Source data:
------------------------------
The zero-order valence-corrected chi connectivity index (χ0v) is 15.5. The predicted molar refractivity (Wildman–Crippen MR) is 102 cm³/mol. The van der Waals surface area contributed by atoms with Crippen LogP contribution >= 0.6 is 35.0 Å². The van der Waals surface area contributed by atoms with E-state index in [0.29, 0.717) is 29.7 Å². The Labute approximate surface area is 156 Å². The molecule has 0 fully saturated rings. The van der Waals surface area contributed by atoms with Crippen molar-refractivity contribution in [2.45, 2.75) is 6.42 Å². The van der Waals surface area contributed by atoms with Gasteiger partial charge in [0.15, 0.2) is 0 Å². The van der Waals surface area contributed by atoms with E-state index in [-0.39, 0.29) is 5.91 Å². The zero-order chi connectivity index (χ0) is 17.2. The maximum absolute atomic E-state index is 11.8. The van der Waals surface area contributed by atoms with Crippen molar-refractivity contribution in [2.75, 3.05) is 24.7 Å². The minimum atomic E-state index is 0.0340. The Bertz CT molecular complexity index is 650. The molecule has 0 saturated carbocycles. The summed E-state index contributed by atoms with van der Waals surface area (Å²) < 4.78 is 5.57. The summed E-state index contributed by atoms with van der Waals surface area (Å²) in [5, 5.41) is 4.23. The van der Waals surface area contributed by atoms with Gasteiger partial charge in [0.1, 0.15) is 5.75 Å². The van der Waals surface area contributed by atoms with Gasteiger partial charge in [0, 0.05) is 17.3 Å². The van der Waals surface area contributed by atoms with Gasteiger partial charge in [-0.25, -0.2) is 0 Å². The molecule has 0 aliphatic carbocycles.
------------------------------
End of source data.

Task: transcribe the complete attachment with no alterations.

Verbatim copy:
The zero-order valence-corrected chi connectivity index (χ0v) is 15.5. The predicted molar refractivity (Wildman–Crippen MR) is 102 cm³/mol. The van der Waals surface area contributed by atoms with Crippen LogP contribution >= 0.6 is 35.0 Å². The van der Waals surface area contributed by atoms with E-state index in [0.29, 0.717) is 29.7 Å². The Labute approximate surface area is 156 Å². The molecule has 0 fully saturated rings. The van der Waals surface area contributed by atoms with Crippen molar-refractivity contribution in [2.45, 2.75) is 6.42 Å². The van der Waals surface area contributed by atoms with Gasteiger partial charge in [0.15, 0.2) is 0 Å². The van der Waals surface area contributed by atoms with E-state index in [-0.39, 0.29) is 5.91 Å². The zero-order chi connectivity index (χ0) is 17.2. The maximum absolute atomic E-state index is 11.8. The van der Waals surface area contributed by atoms with Crippen molar-refractivity contribution in [2.75, 3.05) is 24.7 Å². The minimum atomic E-state index is 0.0340. The Bertz CT molecular complexity index is 650. The molecule has 0 saturated carbocycles. The summed E-state index contributed by atoms with van der Waals surface area (Å²) < 4.78 is 5.57. The summed E-state index contributed by atoms with van der Waals surface area (Å²) in [5, 5.41) is 4.23. The van der Waals surface area contributed by atoms with Gasteiger partial charge in [0.1, 0.15) is 5.75 Å². The van der Waals surface area contributed by atoms with Gasteiger partial charge in [0, 0.05) is 17.3 Å². The van der Waals surface area contributed by atoms with Gasteiger partial charge in [-0.25, -0.2) is 0 Å². The molecule has 0 aliphatic carbocycles.